"Nov. 1, 2012 -- Two more drugs made by the New England Compounding Center (NECC) are crawling with various kinds of bacteria, FDA tests reveal.
The NECC is the Massachusetts compounding pharmacy whose drugs are the likely source of th"...
Lidoderm Consumer (continued)
If irritation or a burning feeling occurs, remove the patch(es) and do not reapply until the irritation is gone.
Remember that your doctor has prescribed this medication because he or she has judged that the benefit to you is greater than the risk of side effects. Many people using this medication do not have serious side effects.
Tell your doctor immediately if any of these unlikely but serious side effects occur: blurred vision, mental/mood changes (e.g., nervousness, confusion), drowsiness, dizziness, unusually slow heartbeat.
A very serious allergic reaction to this drug is unlikely, but seek immediate medical attention if it occurs. Symptoms of a serious allergic reaction may include: rash, itching/swelling (especially of the face/tongue/throat), severe dizziness, trouble breathing.
This is not a complete list of possible side effects. If you notice other effects not listed above, contact your doctor or pharmacist.
In the US -
Call your doctor for medical advice about side effects. You may report side effects to FDA at 1-800-FDA-1088.
In Canada - Call your doctor for medical advice about side effects. You may report side effects to Health Canada at 1-866-234-2345.
Read the Lidoderm (lidocaine patch 5%) Side Effects Center for a complete guide to possible side effects »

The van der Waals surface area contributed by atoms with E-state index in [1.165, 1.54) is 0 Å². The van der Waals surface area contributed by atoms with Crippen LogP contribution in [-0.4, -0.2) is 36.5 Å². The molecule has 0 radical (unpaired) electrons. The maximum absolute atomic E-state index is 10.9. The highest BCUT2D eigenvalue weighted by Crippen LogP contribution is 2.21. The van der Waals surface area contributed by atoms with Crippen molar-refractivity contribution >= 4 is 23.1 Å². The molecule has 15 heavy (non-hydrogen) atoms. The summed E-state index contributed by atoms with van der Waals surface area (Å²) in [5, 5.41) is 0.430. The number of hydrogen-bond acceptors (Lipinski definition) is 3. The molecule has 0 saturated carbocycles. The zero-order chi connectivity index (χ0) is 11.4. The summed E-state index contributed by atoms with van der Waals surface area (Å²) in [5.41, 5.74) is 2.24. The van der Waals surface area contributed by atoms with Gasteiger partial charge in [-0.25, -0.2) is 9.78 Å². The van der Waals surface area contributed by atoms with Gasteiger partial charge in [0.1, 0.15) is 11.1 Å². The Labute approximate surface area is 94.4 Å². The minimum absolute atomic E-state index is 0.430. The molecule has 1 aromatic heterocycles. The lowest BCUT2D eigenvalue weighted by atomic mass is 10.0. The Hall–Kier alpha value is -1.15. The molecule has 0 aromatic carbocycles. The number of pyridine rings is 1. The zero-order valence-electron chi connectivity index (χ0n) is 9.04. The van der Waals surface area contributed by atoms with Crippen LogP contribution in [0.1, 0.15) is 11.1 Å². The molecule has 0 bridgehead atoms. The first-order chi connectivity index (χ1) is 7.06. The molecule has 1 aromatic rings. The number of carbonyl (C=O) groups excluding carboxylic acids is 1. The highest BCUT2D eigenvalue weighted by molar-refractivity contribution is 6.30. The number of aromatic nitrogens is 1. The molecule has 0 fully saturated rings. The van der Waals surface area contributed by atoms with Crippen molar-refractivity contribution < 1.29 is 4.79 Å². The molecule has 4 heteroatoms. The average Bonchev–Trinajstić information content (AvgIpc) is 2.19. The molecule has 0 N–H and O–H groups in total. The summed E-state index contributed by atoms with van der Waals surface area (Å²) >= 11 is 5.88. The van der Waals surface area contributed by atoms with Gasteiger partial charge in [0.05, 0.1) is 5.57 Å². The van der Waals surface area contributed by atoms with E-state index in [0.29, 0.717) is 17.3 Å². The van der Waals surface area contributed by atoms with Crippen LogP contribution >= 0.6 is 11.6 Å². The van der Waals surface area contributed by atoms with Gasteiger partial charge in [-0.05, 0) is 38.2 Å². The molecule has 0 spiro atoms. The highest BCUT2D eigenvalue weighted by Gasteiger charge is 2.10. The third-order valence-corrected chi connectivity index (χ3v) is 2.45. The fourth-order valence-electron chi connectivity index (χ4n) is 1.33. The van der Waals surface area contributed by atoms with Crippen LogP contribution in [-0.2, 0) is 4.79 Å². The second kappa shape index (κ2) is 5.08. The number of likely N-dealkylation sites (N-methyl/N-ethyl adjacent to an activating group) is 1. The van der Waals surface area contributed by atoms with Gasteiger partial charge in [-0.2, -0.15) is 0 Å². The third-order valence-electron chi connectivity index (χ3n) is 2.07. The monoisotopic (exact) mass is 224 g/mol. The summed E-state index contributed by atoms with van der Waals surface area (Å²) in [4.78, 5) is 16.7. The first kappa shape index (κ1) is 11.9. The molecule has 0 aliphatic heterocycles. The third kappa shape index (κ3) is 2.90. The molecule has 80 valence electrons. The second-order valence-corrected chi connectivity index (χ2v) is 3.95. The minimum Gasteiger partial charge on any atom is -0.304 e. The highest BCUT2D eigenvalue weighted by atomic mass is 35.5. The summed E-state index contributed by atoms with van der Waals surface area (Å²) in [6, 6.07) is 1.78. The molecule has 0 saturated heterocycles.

PRECAUTIONS: Before using lidocaine, tell your doctor or pharmacist if you are allergic to it; or to other local anesthetics; or if you have any other allergies. This product may contain inactive ingredients, which can cause allergic reactions or other problems. Talk to your pharmacist for more details.
Before using this medication, tell your doctor or pharmacist your medical history, especially of: severe liver disease.
While wearing your patch, avoid exposing it to direct heat sources such as heating pads, electric blankets, heat lamps, saunas, hot tubs, heated waterbeds, or prolonged direct sunlight. Heat may cause more drug to be released into your body, increasing the chance of side effects.
This medication should be used only when clearly needed during pregnancy. Discuss the risks and benefits with your doctor.
This medication passes into breast milk. While there have been no reports of harm to nursing infants, consult your doctor before breast-feeding.
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You are encouraged to report negative side effects of prescription drugs to the FDA. Visit the FDA MedWatch website or call 1-800-FDA-1088.
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